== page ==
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University Engineers Were Instrumental to Apollo, Space Missions
July 18, 2019
Larry Harmon (left) and Ron Lippincott were among the behind-the-scenes stars who helped create instruments and technology at UT Dallas that have been sent to space.
They may not have grabbed headlines or taken center stage in ticker-tape parades like astronauts in the early American space program, but Ron Lippincott and Larry Harmon of the William B. Hanson Center for Space Sciences at The University of Texas at Dallas were just as key to studying the universe.
Lippincott, program manager, and Harmon, project supervisor, are but a few of the engineers in the center who work behind the scenes to create the instruments and technology to study the Earth’s atmosphere and beyond.
As the 50th anniversary of the first manned moon landing approaches, we recently spoke with them to discuss their work and their time at UT Dallas.
When did you join the University?
Lippincott: “I came in August of 1964 when we were the Graduate Research Center of the Southwest. We weren’t based here at the time. We were on the Southern Methodist University campus while they were building [the] Founders [Building]. This was my first job. I came directly after I graduated from UT Austin. The center was looking for people, and I was one of the people they were interested in. They told me to drop by if I ever found myself in Dallas. I happened to have a schoolmate who lived in Dallas, so I went to visit him and went in for an interview. It was space work, so I was interested.”
Harmon: “I arrived in September of 1970. I was working for a local aerospace company at the time. John Hoffman [professor emeritus of physics] got some of the Apollo work, and they needed some engineering staff to build the instruments. I was loaned out for about a three-week time period, and I’ve been here ever since. I managed to milk it out for a bit longer.”
Harmon worked with Dr. John Hoffman to create a mass spectrometer that went to the moon’s surface on Apollo 17. A backup model of the spectrometer resides in the Physics Building on campus.
What type of work were you involved with during the space race?
Lippincott: “I started as an instrument engineer. I was responsible for an ion mass spectrometer on a sounding rocket of Dr. Bill Hanson’s. We did a lot of sounding rockets, which are rockets that don’t put things into orbit. They make measurements going up and going down. Typically they are in regions where it’s difficult for satellites to measure because it’s too low in the atmosphere. I later became a project manager and then lab manager for Dr. Hanson, who eventually replaced Dr. Frank Johnson as head of space sciences.”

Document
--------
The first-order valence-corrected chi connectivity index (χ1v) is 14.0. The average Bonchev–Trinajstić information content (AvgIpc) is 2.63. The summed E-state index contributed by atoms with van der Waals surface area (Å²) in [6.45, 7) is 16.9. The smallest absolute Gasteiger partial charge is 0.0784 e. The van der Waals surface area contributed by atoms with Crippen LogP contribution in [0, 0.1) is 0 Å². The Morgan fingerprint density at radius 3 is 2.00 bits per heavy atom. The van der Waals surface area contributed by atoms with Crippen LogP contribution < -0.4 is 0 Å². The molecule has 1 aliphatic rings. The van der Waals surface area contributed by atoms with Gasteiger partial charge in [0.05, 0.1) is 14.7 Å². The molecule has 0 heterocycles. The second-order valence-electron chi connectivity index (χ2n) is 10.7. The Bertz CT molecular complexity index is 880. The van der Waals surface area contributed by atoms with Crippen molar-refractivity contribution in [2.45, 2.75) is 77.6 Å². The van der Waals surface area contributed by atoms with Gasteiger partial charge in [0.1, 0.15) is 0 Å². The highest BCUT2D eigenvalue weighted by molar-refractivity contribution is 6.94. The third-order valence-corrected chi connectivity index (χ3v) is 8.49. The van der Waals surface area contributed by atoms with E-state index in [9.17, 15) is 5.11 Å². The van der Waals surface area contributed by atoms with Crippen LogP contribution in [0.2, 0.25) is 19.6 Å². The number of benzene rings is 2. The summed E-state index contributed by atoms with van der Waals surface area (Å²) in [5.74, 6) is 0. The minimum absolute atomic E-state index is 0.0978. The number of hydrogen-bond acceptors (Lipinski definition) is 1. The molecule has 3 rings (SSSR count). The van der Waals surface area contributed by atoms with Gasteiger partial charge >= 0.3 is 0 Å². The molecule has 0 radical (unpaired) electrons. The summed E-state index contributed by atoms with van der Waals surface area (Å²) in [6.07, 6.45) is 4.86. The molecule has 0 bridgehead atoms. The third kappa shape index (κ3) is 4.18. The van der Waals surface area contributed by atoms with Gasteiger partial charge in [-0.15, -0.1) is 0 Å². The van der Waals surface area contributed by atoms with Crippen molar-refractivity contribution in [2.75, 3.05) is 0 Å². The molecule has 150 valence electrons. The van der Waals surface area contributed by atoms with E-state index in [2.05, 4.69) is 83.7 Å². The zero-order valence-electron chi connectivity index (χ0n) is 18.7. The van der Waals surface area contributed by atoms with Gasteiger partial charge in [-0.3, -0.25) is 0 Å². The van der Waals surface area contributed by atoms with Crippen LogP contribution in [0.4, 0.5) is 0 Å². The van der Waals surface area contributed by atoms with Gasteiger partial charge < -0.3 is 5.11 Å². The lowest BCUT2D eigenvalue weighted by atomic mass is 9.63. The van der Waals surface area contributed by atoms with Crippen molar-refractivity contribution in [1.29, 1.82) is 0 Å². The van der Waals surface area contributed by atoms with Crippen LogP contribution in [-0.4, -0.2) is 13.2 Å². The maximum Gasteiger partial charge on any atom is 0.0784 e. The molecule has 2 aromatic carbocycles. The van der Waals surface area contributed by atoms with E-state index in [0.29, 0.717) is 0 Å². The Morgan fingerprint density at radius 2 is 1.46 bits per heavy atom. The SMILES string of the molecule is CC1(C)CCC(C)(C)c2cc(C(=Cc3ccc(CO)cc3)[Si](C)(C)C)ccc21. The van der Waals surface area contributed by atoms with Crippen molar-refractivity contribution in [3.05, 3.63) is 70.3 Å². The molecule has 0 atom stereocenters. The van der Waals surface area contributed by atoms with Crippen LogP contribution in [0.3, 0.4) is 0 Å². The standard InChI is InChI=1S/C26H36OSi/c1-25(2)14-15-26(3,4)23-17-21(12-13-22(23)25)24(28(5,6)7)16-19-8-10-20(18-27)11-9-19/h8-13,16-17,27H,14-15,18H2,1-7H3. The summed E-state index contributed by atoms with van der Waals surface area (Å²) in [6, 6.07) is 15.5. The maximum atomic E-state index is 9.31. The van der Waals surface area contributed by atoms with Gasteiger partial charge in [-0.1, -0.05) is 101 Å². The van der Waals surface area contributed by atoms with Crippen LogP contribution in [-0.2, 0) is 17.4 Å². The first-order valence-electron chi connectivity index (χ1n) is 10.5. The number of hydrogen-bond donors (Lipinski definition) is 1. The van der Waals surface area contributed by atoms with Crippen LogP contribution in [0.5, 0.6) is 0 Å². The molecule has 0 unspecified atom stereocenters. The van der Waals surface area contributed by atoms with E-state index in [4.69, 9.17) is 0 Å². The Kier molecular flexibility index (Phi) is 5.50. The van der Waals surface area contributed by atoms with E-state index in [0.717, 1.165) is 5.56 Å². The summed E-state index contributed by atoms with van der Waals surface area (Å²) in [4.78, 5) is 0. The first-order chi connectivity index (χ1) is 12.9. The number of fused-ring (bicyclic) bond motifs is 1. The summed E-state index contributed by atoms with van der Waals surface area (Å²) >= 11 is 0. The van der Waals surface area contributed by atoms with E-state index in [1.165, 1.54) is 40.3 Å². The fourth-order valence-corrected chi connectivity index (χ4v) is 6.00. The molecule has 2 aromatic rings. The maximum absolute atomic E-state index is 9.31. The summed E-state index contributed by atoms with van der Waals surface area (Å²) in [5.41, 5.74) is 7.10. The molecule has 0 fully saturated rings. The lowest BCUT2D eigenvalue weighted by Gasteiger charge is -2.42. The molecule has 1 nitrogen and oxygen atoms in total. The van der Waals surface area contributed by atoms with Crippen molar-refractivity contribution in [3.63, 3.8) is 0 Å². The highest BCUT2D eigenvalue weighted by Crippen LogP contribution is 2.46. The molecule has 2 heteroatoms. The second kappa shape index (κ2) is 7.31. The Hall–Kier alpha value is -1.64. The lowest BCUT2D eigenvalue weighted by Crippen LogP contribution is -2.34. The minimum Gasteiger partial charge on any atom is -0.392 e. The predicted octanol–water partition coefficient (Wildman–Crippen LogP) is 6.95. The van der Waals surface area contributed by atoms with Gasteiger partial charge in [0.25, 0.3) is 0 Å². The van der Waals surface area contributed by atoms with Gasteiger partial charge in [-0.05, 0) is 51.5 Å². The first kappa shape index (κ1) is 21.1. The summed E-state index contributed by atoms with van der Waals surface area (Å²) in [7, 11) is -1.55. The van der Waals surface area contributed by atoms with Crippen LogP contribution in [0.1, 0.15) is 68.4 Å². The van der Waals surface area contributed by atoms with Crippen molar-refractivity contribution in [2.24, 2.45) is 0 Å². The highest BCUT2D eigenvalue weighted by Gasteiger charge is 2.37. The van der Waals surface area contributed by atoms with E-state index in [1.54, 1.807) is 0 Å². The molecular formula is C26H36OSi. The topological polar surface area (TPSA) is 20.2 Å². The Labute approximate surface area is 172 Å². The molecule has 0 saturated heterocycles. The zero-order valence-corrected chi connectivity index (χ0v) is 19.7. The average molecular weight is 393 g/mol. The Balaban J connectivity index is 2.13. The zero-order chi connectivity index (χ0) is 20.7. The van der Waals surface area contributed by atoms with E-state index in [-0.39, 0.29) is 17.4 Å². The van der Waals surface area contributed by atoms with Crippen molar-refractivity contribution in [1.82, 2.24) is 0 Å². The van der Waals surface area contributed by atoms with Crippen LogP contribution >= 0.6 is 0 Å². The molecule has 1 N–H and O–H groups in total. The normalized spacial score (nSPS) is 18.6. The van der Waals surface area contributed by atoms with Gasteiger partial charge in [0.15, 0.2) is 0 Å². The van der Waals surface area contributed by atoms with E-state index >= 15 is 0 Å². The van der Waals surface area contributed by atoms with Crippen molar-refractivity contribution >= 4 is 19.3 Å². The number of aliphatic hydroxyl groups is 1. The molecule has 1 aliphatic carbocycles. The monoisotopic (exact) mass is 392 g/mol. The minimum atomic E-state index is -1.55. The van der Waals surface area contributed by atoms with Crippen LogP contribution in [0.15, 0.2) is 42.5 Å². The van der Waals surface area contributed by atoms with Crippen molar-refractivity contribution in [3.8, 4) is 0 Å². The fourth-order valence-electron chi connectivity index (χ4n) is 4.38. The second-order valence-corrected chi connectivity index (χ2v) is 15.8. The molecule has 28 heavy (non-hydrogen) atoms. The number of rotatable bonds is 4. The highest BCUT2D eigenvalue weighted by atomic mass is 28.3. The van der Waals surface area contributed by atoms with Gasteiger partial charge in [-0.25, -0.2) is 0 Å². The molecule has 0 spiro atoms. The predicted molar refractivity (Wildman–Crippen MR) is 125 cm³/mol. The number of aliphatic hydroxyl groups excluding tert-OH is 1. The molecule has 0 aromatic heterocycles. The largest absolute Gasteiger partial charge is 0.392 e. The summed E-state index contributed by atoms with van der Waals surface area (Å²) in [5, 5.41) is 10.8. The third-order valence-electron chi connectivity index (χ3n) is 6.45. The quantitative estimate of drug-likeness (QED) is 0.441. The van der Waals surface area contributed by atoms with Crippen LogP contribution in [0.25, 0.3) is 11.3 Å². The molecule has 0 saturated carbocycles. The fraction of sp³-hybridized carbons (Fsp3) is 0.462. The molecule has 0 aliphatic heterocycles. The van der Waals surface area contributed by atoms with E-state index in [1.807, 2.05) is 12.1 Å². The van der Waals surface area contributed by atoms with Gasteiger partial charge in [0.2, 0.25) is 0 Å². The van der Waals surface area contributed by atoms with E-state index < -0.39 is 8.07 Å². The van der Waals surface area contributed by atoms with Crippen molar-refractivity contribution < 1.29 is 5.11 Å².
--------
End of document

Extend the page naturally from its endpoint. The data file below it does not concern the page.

Harmon: “I initially worked with Dr. Hoffman on the Apollo 15, 16 and 17 instruments — all of which were mass spectrometers. The instruments flew on the command module on Apollo 15 and 16, but the one we made for Apollo 17 actually went to the lunar surface. Back in those days, we built backup flight models of the instruments. The backup for the Apollo 17 instrument resides in the Physics Building.”
Space and UTD
To learn more about the history of UT Dallas’ contribution to space research, visit www.utdallas.edu/magazine/across-space-and-time/.
What are your memories of the Apollo missions?
Lippincott: “Even though I was not involved with Apollo, everybody here was interested in the work we were doing. There was a fair amount of interaction and discussion about different problems and possible solutions. It was an extremely interesting time.”
Harmon: “When I was a kid, I had rocket books. I was always interested in that kind of stuff. So to be able to work on it … I was just ecstatic.”
What’s kept you at UT Dallas all these years?
Lippincott: “Two reasons: Bill Hanson and Rod Heelis [the current director of the space sciences center]. They’re the only two bosses I’ve ever had, and, if it weren’t for them, I probably wouldn’t have stayed as long as I have. We were able to work together. It’s a small group, and everyone has their expertise. But there’s a lot of overlap. Bill and Rod both let people do what they’re good at.”
Harmon: “I was out here on loan for several years working on Apollo. When my original company called me telling me it was time to come back, I said, ‘I don’t think I want to.’ I was really more interested in the work going on here. This was during the Cold War, so the work at the aerospace company was tied to that. Things were very compartmentalized and restricted. You didn’t really know what was going on. By contrast, working at UT Dallas, you are involved from the beginning of a project to the end. The people are great, and the work is always interesting and challenging. I felt like this was home.”